<B>A mother's balancing act</B> Toward the end of writing <B>Dispatches from a Not-So-Perfect Life</B>, a process that took three years, my deadline got unexpectedly moved up. It became clear that I would have to drop everything in order to finish on time. I couldn't stop my job teaching writing to Duke students because it was mid-semester, and I needed the paycheck. But I figured I could pretty much take a hiatus from everything else for two months. My back was against the wall, and my husband, an utterly generous man, agreed to take over the lion's share of housework and childcare for our two sons, ages five and eight.

Up until that point, I'd written the way most writers do: stealing time from job, family and sleep in order to write. My book, in fact, is about precisely these negotiations and hard calls. It features a woman my narrative self who is ambitious in several conflicting arenas that all take time and can't easily be multi-tasked. In order to finish this book, I would have to temporarily live a different life. Lucky for me, Duke's spring break fell during the two months when I needed it most. My students were headed to Fort Lauderdale to sunbathe, drink margaritas and have bad sexual encounters. (I knew these details from the short stories they wrote each semester when they came back.) I had different plans, though I was going to a writers' retreat.

At the retreat, I worked incredibly hard: 12 to 15 hours a day. Still, I had a lovely room with a gorgeous garden view. I got to make my own tea exactly when I wanted it. If I took a walk behind the ex-mansion that housed the retreat, I often saw people riding horses. When I got back, kind friends empathized. <I>You must be exhausted. Are you working all the time? Are you sleeping? Don't worry, it will be over soon, and then you can relax.</I> Should I tell them the truth that writing 15 hours a day was way easier than my regular life? Should I tell them about the horses? Of course I should.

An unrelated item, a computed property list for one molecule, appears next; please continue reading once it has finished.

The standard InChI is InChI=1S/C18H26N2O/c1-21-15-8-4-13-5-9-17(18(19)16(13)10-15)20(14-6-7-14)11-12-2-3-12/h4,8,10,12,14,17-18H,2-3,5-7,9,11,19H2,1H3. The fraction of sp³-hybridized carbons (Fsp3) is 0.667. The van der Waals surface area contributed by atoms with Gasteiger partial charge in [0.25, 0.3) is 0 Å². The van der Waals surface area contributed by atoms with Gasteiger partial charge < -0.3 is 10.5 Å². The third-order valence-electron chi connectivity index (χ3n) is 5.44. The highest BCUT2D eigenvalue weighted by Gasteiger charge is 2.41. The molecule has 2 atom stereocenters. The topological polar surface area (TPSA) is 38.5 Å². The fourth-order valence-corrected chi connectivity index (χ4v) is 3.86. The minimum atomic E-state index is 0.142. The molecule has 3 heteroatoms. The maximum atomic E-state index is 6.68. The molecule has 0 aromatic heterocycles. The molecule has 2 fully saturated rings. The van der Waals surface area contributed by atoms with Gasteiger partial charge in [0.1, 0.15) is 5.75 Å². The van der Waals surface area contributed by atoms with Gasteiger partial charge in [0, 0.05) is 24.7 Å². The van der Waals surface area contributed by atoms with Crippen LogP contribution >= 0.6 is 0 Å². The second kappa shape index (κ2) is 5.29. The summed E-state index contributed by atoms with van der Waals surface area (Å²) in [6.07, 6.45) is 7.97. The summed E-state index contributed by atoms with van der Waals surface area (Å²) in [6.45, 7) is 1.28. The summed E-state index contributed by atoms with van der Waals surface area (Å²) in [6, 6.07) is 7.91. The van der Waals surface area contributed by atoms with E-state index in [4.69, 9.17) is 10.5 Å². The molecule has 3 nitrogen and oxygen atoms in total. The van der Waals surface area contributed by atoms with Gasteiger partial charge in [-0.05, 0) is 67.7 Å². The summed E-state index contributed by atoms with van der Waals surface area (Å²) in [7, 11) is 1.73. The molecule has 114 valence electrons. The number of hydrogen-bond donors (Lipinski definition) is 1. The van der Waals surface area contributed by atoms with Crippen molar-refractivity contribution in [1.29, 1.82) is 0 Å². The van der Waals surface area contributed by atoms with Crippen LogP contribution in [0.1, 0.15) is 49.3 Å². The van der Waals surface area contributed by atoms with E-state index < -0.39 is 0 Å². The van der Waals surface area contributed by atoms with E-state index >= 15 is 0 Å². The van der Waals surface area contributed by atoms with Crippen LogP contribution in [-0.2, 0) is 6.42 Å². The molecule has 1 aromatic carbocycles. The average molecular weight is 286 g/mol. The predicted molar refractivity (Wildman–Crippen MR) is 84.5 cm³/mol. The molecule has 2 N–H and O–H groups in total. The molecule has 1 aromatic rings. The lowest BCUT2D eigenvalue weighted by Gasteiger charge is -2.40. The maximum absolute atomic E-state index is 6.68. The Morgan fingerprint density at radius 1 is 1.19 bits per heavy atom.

"Actually," I said, "I'm doing really well. It's Duncan who's bearing the brunt of things." Quite frankly, my husband Duncan looked like hell when I returned. I hated to see him so ragged. His face reminded me of the faces of mothers I saw in the park when my children were babies and toddlers: pinched, exhausted, always checking their watches <I>how much longer will this day go on?</I> I couldn't see my own face at the time, but I knew it looked the same. While I was gone for 12 days, Duncan did what millions of women do each day as routine: work a job and single-handedly run a household with young kids. It was hard work, much of it invisible to the larger world.

<I>Dispatches</I> actually features a chapter in which I detail my anger at Duncan for not doing what I perceived to be enough domestic work prior to 2000. He left it to me, I felt, without seeing all that was there. Yet here he was, three years later, doing everything so I could finish this same book. That irony didn't escape me or Duncan.

I wrote <I>Dispatches</I> because most of the women I know are exhausted, and whether or not they have husbands, they're doing the large majority of work at home. And yet they feel guilty for not doing enough. I wanted to give voice to this exhaustion and guilt in the hope that my readers might recognize themselves and feel entitled to a small break.

My own break the only one I felt justified in taking happened because Random House pushed my deadline forward. Not to imply that writing a book, even with a lovely view, is easy. In my experience, writing is always hard work. That's what I teach my students; it's what I know to be true myself. Still, I told my sister that I allowed myself to do things at the retreat I never did in normal life: take long baths instead of lickety-split showers, eat whenever I was hungry, do yoga stretches at night. "I want you to be able to do those things for yourself without a book deadline," she replied.

"That's what I want for every woman," I said.

How do we get there? Because I'm a writer, I have to say that the first step involves telling the truth about what our lives actually look like. I was fortunate enough to temporarily leave my regular life in order to reflect on it, briefly, from a more peaceful point of view. <I>Faulkner Fox is the author of </I>Dispatches from a Not-So-Perfect Life: Or How I Learned to Love the House, the Man, the Child. <I>For more information, visit www.faulknerfox.com.</I>

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